So far I haven't had much trouble with unlocking the device, and in fact I use the power button pretty infrequently as a result. It's faster and more pleasant to simply touch the sensor to wake the device all in one step.

Some apps - like Robinhood, one of my favorites - already support fingerprint authentication, which is great. From speaking with Francisco Franco, it sounds like implementing support for fingerprint authentication isn't too hard a task (Google provides a sample here) so hopefully more developers pick it up soon.

The camera

Like Ryan, I don't feel prepared yet to give a full analysis of the camera, but also like Ryan I'll say that results so far look pretty good. As a Nexus, the 6P is star-crossed when it comes to the camera, right? I would argue that simply isn't so this time around.

Whatever is going on in there (be it the larger pixels, laser autofocus, or better processing), it's good. The camera performs really well in daylight, surprisingly well in medium light, and performs as expected in true low light.

I will say that, so far, the shutter seems to struggle sometimes in low light, which is understandable - something has to suffer for the exposure to look adequately bright. Images can also vacillate between nice dark exposures in true low light (like the first image in the set below) and exposures that seem to meter more for the sky (like numbers 3 and 4), which results in a lot of noise. But touching the object you want to meter for generally does the trick.

But in almost all other conditions the camera seems to perform much better than I'd expect. In the full review, I'll have some comparison shots with the Nexus 6 and iPhone 6, but for now take a look at the samples below and just view them objectively. I shot these photos in full auto, how the camera app comes out of the box (minus flash), so HDR+ Auto is on.

Be sure to click into our picture viewer to see the images at a better resolution.


I can't write even a preview review of the 6P without talking about its display. Personally, I obsess over displays on new devices. If I'm buying a device that I'll check up to a hundred times a day, I want it to look brilliant, and the 6P's display does. As we know, it's using the same generation panel as Samsung's Galaxy Note 5 (whatever deal Google and Samsung made, I applaud). It's bright and vivid as you'd expect, and crystal clear thanks to the 1440x2560 resolution jammed into the 5.7" display.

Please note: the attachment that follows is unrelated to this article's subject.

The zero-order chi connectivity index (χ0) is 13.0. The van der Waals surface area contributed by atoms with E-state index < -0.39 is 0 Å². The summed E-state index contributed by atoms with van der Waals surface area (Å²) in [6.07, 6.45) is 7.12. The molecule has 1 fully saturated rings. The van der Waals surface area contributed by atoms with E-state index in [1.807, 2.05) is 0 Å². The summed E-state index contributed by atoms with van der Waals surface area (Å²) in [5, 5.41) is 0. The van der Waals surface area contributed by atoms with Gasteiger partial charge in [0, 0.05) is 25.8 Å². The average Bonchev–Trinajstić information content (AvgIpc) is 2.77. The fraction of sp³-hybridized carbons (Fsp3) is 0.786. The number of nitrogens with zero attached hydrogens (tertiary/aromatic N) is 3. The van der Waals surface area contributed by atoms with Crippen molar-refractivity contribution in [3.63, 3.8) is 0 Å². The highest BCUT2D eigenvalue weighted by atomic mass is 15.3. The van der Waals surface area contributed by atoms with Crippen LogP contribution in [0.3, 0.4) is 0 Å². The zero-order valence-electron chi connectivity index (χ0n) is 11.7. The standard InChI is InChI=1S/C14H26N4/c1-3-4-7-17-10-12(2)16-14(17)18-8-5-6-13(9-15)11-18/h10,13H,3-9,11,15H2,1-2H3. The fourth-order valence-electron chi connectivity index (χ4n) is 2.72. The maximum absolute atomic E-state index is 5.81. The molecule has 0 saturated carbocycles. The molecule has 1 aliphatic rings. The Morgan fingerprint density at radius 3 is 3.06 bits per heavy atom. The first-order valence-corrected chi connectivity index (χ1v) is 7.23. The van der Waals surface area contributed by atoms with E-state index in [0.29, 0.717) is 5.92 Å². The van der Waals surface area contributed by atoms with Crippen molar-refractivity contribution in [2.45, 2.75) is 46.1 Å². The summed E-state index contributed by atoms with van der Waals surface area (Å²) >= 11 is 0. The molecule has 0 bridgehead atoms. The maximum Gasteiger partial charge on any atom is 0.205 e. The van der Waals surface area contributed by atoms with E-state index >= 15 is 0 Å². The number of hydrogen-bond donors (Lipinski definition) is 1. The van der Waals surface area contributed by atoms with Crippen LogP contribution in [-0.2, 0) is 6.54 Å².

Plus - as a bonus - there's a toggle in developer options for "sRGB mode," which evens out the Super AMOLED's affinity for over-saturated colors. The difference isn't huge but it is appreciable.


The speakers

There's no really good way to demo speakers for a review, but I will say that they sound great, just as the N6's speakers did. I pushed them all the way up to top volume (which is honestly louder than I want it to be for close-range use), and they still sounded clear and pleasant. I'm no audio expert, but if going headphone-less with your phone is a common use case, you won't be disappointed with the 6P's performance.

Come on, what about the 810?

For some prospective buyers (myself included, though I already ordered), the Snapdragon 810 under the 6P's hood is a big concern. After all, we've heard for a long time that the 810 gets really warm and in some cases is subjected to significant throttling to get around the heat issue. I can't really comment in detail yet about how the 810 is performing under stress in the Nexus 6P, but I will say the only times it's been noticeably warm are during initial installing of my apps (incidentally I was using the phone the whole time too), and one other time when I was using the device pretty heavily for about half an hour. Other than that the 810 hasn't really made its presence known to me, but we'll see how this plays out as I get to know the 6P better.

Final thoughts

That's basically it for the review preview. In the full review we'll take a deeper dive into the device and how it's working out after a little more daily use, including battery and performance observations. In the meantime, do you have any burning questions? Drop them in the comments below and I'll try to answer them for the full review!